Fake News

The Tobacco Industry and Cigarettes in the United States: Early Beginnings to 1920

The story of tobacco is a long one in the United States. The use of tobacco in North America predated the arrival of Europeans, and tobacco was an early export to the European continent. From early times, tobacco use was controversial and linked at least anecdotally to illness. People commonly called cigarettes coffin nails and devil’s toothpicks. As the country became more industrialized in the 19th century, cigarettes were viewed as a threat to productivity. Henry Ford famously condemned cigarettes in The Case Against the Little White Slaver

During World War I attitudes largely changed, as cigarettes were seen as an important part of good morale for soldiers. Cigarettes, an accepted part of Red Cross packages, were "a companion, a solace, an item of trade while at war" and when they came home a necessity (Pimlott 502). After the war public sentiment was much more positive on smoking by men.

Acceptance for smoking by women was different, and as late as the early 1920's cigarettes were generally viewed as a dangerous and harmful habit only for women. It was claimed that in women smoking could cause problems as varied as having a mustache, to going insane. (Gritz 492).

Medical men concede that cigarette smoking in moderation is not injurious to the average normal man, for the reason that his vitality, his outdoor life and the opportunity he has for exercise will offset the injurious effect of the nicotine he inhales. But there is no counteracting influence in the case of the gentler sex. (Burke 19)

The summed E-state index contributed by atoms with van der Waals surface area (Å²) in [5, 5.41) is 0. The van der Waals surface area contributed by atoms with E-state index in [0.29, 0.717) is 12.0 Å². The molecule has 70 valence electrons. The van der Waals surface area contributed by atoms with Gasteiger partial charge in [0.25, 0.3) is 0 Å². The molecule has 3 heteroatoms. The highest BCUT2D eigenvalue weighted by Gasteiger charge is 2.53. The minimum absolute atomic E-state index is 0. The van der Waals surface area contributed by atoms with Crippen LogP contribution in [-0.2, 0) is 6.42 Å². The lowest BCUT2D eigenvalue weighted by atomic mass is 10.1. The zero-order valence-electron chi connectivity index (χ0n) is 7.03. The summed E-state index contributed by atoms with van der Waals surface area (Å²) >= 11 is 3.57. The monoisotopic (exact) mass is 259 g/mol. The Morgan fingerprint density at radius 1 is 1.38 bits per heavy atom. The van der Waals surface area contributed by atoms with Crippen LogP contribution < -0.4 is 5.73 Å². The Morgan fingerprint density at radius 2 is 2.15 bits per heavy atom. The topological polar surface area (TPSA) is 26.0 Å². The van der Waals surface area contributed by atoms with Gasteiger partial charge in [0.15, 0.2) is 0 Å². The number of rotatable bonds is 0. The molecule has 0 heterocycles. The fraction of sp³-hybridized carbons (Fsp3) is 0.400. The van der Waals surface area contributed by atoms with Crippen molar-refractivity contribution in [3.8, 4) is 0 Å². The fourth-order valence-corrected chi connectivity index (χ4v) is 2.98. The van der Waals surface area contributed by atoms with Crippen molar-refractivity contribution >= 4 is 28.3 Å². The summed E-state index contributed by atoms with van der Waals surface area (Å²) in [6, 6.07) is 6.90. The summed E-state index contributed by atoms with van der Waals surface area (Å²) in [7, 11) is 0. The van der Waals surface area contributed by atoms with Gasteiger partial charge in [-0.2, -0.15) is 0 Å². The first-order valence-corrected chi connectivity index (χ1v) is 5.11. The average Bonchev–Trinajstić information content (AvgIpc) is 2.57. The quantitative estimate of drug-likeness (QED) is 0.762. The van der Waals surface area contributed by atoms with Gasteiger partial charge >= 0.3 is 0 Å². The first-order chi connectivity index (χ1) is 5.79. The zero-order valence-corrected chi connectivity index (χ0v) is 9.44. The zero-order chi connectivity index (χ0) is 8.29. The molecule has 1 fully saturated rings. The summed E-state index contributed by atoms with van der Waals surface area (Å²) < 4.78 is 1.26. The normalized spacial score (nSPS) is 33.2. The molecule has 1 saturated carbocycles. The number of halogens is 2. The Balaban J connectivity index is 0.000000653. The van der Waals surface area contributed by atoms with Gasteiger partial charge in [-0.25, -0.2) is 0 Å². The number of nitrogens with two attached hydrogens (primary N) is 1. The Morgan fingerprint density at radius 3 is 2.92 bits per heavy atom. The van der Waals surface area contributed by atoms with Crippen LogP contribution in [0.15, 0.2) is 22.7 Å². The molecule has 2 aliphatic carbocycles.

Cigarette manufacturers recognized the societal taboo against women smoking and generally observed it in their advertising. As seen here, advertisements showed me engaging in fun, healthy activities, often outdoors or playing sports. Women were present as observers only. 

As cigarette manufacturers began to recognize they were losing sales to half the population, their acceptance of restrictions against selling to women began to wear thin.  In the suffragette movement and emergence of women wanting independence, the cigarette industry recognized a golden opportunity. Executives in the industry, and those they hired to promote their products, would prove adept at both sensing in public sentiment opportunities to increase sales, and in finding ways to exploit that public opinion.

This page has paths:

This page references: